相片集

Photographer's Note

This photo was taken during a hike in Provence.

Les Baux-de-Provence is a commune in the Bouches-du-Rh鬾e department in southern France, in the province of Provence. It has a spectacular position in the Alpilles mountains, set atop a rocky outcrop crowned with a ruined castle overlooking the plains to the south. Its names refers to its site in Proven鏰l, a baou is a rocky spur. The village gives its name to the aluminium ore Bauxite which was first discovered there in 1821 by geologist Pierre Berthier.

The defensive possibilities of Les Baux led to the site being settled early on in human history. Traces of habitation have been found dating back as far as 6000 BC, and the site was used by the Celts as a hill fort or oppidum around the 2nd century BC. During the Middle Ages it became the seat of a powerful feudal lordship that controlled 79 towns and villages in the vicinity. The lords of Baux sought control of Provence for many years.

Despite their strengths, the lords of Baux were deposed in the 12th century. However, the great castle at Les Baux became renowned for its court, famed for a high level of ornateness, culture and chivalry. The domain was finally extinguished in the 15th century with the death of the last princess of Baux, Alice of Baux.

Les Baux was later joined, along with Provence, to the French crown under the governance of the Manville family. It became a centre for Protestantism and its unsuccessful revolt against the crown, led Cardinal Richelieu in 1632 to order that the castle and its walls should be demolished.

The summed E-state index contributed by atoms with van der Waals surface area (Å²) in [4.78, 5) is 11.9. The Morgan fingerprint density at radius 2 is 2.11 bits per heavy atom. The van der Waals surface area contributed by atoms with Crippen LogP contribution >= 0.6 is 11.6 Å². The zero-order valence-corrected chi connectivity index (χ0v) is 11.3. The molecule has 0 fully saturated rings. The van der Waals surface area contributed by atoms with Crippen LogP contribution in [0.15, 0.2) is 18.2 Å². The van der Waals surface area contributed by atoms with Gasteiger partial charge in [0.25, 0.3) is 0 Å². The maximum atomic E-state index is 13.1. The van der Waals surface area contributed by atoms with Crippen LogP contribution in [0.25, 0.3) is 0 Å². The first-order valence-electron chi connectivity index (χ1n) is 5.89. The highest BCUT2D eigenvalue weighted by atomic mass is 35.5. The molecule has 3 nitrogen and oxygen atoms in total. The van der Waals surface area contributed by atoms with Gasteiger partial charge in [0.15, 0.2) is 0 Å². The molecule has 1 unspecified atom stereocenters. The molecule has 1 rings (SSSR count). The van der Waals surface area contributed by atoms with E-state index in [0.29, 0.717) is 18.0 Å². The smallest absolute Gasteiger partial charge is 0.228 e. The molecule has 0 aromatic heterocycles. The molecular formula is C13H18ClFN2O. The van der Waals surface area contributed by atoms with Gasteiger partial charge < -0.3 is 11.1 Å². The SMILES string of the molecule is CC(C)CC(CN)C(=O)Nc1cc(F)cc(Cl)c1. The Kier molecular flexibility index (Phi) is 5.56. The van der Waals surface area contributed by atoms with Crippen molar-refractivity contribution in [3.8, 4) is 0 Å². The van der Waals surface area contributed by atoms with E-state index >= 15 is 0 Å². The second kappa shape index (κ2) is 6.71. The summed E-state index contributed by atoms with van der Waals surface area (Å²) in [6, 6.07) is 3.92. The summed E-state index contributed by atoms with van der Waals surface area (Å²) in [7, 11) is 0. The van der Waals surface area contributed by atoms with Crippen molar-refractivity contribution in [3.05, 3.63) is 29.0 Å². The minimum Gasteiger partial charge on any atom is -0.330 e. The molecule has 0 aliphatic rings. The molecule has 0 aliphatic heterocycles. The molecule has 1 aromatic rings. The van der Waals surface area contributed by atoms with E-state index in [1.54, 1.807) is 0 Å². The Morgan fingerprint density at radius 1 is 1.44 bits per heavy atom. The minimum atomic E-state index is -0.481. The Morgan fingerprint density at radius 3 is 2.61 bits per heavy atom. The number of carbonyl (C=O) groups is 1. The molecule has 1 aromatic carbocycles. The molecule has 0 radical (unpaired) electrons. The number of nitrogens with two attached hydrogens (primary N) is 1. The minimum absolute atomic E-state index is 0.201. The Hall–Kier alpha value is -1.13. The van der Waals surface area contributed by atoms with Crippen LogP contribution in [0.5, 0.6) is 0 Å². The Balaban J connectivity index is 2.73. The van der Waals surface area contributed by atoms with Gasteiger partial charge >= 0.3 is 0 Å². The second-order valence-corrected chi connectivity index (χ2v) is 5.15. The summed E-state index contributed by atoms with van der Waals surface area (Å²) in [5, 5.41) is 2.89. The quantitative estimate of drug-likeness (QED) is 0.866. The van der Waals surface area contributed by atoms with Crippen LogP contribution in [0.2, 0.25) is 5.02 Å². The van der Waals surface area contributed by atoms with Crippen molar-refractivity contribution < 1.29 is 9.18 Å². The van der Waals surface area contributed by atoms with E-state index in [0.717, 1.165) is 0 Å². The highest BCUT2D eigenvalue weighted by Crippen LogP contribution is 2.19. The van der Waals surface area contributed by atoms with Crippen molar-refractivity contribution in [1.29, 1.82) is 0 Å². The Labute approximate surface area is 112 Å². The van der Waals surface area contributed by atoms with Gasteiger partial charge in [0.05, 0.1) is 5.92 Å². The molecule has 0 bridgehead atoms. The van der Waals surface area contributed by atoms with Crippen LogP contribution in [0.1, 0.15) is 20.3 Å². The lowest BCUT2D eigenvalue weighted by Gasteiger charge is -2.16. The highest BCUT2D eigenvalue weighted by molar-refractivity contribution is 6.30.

The town was granted in 1642 to the Grimaldi family, rulers of Monaco, as a French marquisiate.

In 1822 the mineral bauxite was discovered near Les Baux by the geologist Pierre Berthier. It was mined extensively in the area, but by the end of the 20th century had been completely worked out; France now imports most of its bauxite from west Africa.

Les Baux is now given over entirely to the tourist trade, relying on a reputation as one of the most picturesque villages in France. Its population of 22 in the old village is a fraction of its peak population of over 4,000, and many of its buildings (in particular the castle) are picturesque ruins.

The surrounding dramatic rocks and cliffs are said to have inspired Dante Alighieri in his vivid descriptions of Purgatory in Purgatorio, the second book of the Divine Comedy.

In the Ch鈚eau des Baux demonstrations of huge catapults (the biggest Trebuchet in Europe, a Couillard also called biffa and a Bricole) are given every day from April to September.

This village is an important touristic spot, for the one who do not like to be surround by people and who looks for quiet i recommand to drive around. There are other villages which are nicer, warm and enjoyable.

Provencce is a colourful region, with so many perfumes in the air, it's like a daily invitation for all the senses.

Nobody has marked this note useful

Photo Information
Viewed: 4379
Points: 6
Discussions
  • None
Additional Photos by Clemence Castanier (FreewheelerBee) Silver Note Writer [C: 9 W: 0 N: 15] (263)
View More Pictures
explore TREKEARTH